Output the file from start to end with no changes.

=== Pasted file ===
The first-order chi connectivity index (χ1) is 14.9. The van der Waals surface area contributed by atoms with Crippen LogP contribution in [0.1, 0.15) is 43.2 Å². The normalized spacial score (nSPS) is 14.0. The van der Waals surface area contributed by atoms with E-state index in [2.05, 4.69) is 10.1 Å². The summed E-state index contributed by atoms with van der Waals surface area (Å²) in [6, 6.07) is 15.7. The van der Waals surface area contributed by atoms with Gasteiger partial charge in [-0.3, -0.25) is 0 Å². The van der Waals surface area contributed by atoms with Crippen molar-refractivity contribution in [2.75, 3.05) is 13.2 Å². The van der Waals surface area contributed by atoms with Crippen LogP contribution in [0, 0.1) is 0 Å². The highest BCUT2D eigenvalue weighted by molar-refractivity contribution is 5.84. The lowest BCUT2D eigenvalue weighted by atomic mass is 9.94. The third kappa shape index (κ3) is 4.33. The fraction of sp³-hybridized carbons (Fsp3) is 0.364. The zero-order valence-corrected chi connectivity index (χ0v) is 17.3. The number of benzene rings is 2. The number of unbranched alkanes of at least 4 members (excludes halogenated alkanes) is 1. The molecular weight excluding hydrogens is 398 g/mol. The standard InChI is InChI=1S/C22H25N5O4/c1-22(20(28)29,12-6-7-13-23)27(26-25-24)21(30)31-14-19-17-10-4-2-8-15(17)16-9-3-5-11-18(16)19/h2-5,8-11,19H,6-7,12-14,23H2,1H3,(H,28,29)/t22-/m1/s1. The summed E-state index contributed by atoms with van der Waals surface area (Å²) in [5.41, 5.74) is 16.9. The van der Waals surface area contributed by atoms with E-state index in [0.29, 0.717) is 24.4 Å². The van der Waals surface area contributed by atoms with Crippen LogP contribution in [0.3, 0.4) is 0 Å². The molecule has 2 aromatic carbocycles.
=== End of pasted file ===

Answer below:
The first-order chi connectivity index (χ1) is 14.9. The van der Waals surface area contributed by atoms with Crippen LogP contribution in [0.1, 0.15) is 43.2 Å². The normalized spacial score (nSPS) is 14.0. The van der Waals surface area contributed by atoms with E-state index in [2.05, 4.69) is 10.1 Å². The summed E-state index contributed by atoms with van der Waals surface area (Å²) in [6, 6.07) is 15.7. The van der Waals surface area contributed by atoms with Gasteiger partial charge in [-0.3, -0.25) is 0 Å². The van der Waals surface area contributed by atoms with Crippen molar-refractivity contribution in [2.75, 3.05) is 13.2 Å². The van der Waals surface area contributed by atoms with Crippen LogP contribution in [0, 0.1) is 0 Å². The highest BCUT2D eigenvalue weighted by molar-refractivity contribution is 5.84. The lowest BCUT2D eigenvalue weighted by atomic mass is 9.94. The third kappa shape index (κ3) is 4.33. The fraction of sp³-hybridized carbons (Fsp3) is 0.364. The zero-order valence-corrected chi connectivity index (χ0v) is 17.3. The number of benzene rings is 2. The number of unbranched alkanes of at least 4 members (excludes halogenated alkanes) is 1. The molecular weight excluding hydrogens is 398 g/mol. The standard InChI is InChI=1S/C22H25N5O4/c1-22(20(28)29,12-6-7-13-23)27(26-25-24)21(30)31-14-19-17-10-4-2-8-15(17)16-9-3-5-11-18(16)19/h2-5,8-11,19H,6-7,12-14,23H2,1H3,(H,28,29)/t22-/m1/s1. The summed E-state index contributed by atoms with van der Waals surface area (Å²) in [5.41, 5.74) is 16.9. The van der Waals surface area contributed by atoms with E-state index in [0.29, 0.717) is 24.4 Å². The van der Waals surface area contributed by atoms with Crippen LogP contribution in [0.3, 0.4) is 0 Å². The molecule has 2 aromatic carbocycles.